I dutifully wrote all this down, although doing so seemed kind of Puke-ish. But Stowe was such an affable ur-Jock, 28 years old, funny and articulate, that I found his condescension merely good copy. He'd won an Olympic gold medal, but how could I take him seriously, this former Navy officer who had spent his Vietnam deployment rowing the Saigon River and running an officers' club? Not surprisingly, he didn't last long at Columbia after helping lead police officers through the underground tunnels to roust the Pukes who had occupied buildings during the antiwar and antiracism demonstrations.
As a 30-year-old New York Times sports columnist then, I was not handicapped by as much lack of certainty about all things as I am now. It was clear to me then that Bill Stowe was a "dumb jock," which does not mean stupid; it means ignorant, narrow, misguided by the values of Jock Culture, an important and often overlooked strand of American life.
These days, I'm not so sure he wasn't right; the world may well be divided into Jocks and Pukes. Understanding the differences and the commonalities between the two might be one of the keys to understanding, first, the myths of masculinity and power that pervade sports, and then why those myths are inescapable in everyday life. Boys—and more and more girls—who accept Jock Culture values often go on to flourish in a competitive sports environment that requires submission to authority, winning by any means necessary and group cohesion. They tend to grow up to become our political, military and financial leaders. The Pukes—those "others" typically shouldered aside by Jocks in high school hallways and, I imagine, a large percentage of those who are warily reading this special issue of The Nation—were often turned off or away from competitive sports (or settled for cross-country). They were also more likely to go on to question authority and seek ways of individual expression.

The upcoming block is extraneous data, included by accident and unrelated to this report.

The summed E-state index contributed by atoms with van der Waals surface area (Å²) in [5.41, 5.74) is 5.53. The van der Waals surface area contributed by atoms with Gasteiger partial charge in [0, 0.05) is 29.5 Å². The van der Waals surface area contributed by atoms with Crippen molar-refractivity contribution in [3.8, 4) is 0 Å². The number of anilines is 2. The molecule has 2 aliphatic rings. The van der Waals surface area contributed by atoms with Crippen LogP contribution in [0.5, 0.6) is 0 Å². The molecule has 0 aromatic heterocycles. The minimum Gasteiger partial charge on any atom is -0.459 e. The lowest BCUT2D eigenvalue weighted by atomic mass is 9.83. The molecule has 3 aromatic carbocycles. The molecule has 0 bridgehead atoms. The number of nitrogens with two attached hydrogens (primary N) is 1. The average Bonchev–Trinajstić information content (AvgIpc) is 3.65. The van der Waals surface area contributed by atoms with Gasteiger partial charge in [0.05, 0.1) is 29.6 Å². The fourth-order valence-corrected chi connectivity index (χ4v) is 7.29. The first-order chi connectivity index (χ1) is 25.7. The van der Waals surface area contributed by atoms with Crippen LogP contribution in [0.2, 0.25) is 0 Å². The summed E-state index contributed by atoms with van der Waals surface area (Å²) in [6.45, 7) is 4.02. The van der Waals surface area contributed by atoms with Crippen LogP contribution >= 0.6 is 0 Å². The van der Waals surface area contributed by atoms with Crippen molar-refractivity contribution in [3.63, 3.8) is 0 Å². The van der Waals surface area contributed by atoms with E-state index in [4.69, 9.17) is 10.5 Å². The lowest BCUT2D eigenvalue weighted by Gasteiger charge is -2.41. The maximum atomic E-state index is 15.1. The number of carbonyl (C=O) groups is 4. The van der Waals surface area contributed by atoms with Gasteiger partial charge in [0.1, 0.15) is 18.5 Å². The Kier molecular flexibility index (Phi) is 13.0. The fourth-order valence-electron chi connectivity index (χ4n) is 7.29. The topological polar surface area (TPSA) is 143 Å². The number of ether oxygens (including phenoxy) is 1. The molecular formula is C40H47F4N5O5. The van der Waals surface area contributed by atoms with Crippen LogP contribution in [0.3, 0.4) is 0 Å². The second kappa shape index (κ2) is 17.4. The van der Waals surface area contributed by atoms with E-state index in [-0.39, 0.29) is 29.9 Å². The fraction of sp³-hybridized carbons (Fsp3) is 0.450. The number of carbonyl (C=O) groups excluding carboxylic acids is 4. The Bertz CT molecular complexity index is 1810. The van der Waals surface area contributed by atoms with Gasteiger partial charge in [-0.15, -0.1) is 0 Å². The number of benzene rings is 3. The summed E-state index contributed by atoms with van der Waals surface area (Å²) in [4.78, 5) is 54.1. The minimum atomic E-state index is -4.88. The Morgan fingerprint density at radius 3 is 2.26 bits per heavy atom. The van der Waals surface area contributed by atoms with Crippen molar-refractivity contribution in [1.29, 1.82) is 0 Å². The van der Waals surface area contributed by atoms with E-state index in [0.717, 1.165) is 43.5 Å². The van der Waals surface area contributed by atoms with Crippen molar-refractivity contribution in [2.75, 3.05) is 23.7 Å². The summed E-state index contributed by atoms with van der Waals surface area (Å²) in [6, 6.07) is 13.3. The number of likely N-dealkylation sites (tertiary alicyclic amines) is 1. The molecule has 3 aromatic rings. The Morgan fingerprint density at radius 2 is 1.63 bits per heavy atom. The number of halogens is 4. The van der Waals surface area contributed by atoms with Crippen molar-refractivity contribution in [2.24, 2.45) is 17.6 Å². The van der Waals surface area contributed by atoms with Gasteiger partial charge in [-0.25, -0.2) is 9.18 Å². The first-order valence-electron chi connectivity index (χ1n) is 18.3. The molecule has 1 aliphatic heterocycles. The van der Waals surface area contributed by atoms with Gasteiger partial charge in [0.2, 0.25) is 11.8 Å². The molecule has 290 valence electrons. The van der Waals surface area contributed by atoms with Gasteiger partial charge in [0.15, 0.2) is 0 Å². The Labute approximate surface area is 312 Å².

Read the whole article.

1 comment:

Bill said...

So nonathletic boys are considered to not be cool, eh? What a sad commentary on our society! We enjoy many modern comforts and conveniences that were made possible by such men, yet we often hold scientists in contempt.

Does it ever occur to anyone that there have been men of great courage who never had an interest in sports? Intellectual men have spoken against tyranny in their homelands for centuries -- the most recent of which was the late Dr. Andrei Sakharov, the eminent Soviet physicist who became a human rights activist. One of the greatest heroes of World War II wasn't even a soldier. He was a citizen of a neutral country who conducted rescue operations in Budapest to save the lives of Hungarian Jews. In the early 1980s Raoul Wallenberg became only the third foreigner to be granted honorary American citizenship by the government of the United States. (He likely had died by this point in time as an inmate of the Soviet gulag.) He was a man of extraordinary courage. He put his own life on the line to save the lives of others, surviving several assassination attempts. By the way, he had no use for competitive team sports; so, I guess he was some kind of loser, eh?

The jock culture does not recognize the courage of men such as Sakharov and Wallenberg. Absolutely pathetic! The jock culture is just another kind of prejudice and bigotry.

I personally know of athletes who reject the jock culture, and I deeply appreciate them. But sometimes they seem to be in the minority.